This passage is often used to justify the common view of hell we've inherited from the medieval church - flames, torture, etc. So we decided to take a closer look and see what we could find.
Here's a summary of the key takeaways from our discussion:
- Don't take the passage out of context - Jesus tells this story just after teaching his disciples to use their wealth well for the kingdom so they can be trusted with greater things than just money. The Pharisees, who 'love money, heard all this and were sneering at Jesus' (v14). So Jesus tells this story about a rich man and a poor man, who's fortunes are reversed after death. He ends the parable prophetically (foretelling the future) by having Abraham say, "they will not be convinced even if someone rises from the dead" (v31). Of course, two people later go on to rise from the dead (first, a man who "coincidentally" happens to be named Lazarus, and later Christ himself). Powerful stuff!!
- We need to recognise this is a parable - Jesus is making a stinging indictment of the Pharisees and their failure to care for the poor and downtrodden who sits at the gates of their house (the temple - which Jesus later clarifies is actually God's house). This is a warning to them, clothed in metaphors. However, there are some key things to learn.
- There is a divide that can't be crossed - this parable suggests there is no going back. we do not get to live our lives again. We are judged for how we live in this life and, ultimately, whether our hearts shun Jesus or embrace him. (The parallel parable of the sheep and goats makes it clear this is not about religion - there are sheep who don't know they are sheep but are in for a wonderful surprise when they meet Jesus and see him clearly for the first time, only to realise it's him they've been serving all along. And there are others who assume because of their birth-right or status that they are the true sheep and sit above others - only to find they are in for a horrifying shock. Jesus is warning the Pharisees (and us) against this.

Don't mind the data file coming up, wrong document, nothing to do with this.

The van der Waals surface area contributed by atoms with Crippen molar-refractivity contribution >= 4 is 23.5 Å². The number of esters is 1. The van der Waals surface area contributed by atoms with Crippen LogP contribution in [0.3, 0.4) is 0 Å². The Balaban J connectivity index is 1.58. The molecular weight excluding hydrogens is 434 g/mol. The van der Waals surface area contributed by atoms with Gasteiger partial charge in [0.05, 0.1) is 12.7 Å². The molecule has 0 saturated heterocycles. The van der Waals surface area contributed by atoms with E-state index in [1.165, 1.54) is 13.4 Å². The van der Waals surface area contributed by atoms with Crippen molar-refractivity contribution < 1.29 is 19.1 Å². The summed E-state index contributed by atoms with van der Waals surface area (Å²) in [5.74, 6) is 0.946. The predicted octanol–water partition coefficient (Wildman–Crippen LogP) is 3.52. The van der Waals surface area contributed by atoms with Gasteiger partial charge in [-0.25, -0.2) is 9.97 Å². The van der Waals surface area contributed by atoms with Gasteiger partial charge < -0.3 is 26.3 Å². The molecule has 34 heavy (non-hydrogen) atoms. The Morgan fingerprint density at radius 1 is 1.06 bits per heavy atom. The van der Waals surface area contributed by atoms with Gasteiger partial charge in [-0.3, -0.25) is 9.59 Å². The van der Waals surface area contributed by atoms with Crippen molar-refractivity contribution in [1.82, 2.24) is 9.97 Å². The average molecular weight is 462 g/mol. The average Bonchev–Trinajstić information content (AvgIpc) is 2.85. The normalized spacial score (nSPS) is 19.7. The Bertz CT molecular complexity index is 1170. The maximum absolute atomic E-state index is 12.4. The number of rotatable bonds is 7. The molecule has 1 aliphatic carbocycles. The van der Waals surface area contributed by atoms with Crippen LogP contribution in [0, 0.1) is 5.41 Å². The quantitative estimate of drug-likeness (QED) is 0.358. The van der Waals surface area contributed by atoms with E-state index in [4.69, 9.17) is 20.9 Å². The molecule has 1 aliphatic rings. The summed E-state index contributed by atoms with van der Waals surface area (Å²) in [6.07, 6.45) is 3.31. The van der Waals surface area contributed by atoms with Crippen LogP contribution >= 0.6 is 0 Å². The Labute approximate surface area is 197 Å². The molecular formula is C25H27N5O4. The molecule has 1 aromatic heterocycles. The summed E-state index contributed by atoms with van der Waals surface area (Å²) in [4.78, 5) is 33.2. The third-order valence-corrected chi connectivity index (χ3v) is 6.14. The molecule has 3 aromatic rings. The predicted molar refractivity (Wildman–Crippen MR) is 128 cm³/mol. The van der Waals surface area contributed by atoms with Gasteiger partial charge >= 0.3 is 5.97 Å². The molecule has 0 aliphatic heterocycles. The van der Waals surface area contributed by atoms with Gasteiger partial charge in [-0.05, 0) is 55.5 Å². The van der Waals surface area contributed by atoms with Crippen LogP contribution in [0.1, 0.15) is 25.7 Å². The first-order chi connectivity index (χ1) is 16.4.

- The rich man, bizarrely, still seems to expect to be waited on - asking Abraham to order Lazarus to go and get him some water.
- This is not a future story. This story - although clearly a parable - is set in the present or the past. It does not depict 'hell' or the final judgement. The rich man is described as being in 'hades,' the term the Jews used for the grave or the underworld. He is having the opposite experience of the thief Jesus told would be in 'paradise' with him after dying on the cross. The Bible uses 'paradise' in a separate way from 'Heaven' or the 'New Heaven.' It indicates a waiting place, using imagery from the Garden of Eden, but different to the full experience of the heaven to come. Both the thief on the cross and the rich man in this parable are in waiting between their death and Christ's final return. That raises a whole host of other questions for us, but the key thing for now is that this isn't what we've been taught to think of as 'hell.' (Remembering too that the word 'hell' is a medieval word...it's not actually in the original scriptures).
- Notice that the rich man is not 'being tormented' in hades, he is 'in torment' himself...grieving over what he has lost and realising his children are in danger of the same fate.
- Notice how the rich man and Abraham address each other: The rich man calls him "Father Abraham" and Abraham calls him "Son." The rich man is a Jew, who considers himself a son of the covenant, one of the chosen. Just like the 'goats' in Matthew 25.
Our slides from Sunday, including the key questions Kelvin led us through are below. Big thanks to Kelvin for leading the discussion for us.
Bless ya team - see you next Sunday when we shift focus to what Jesus came to save us for!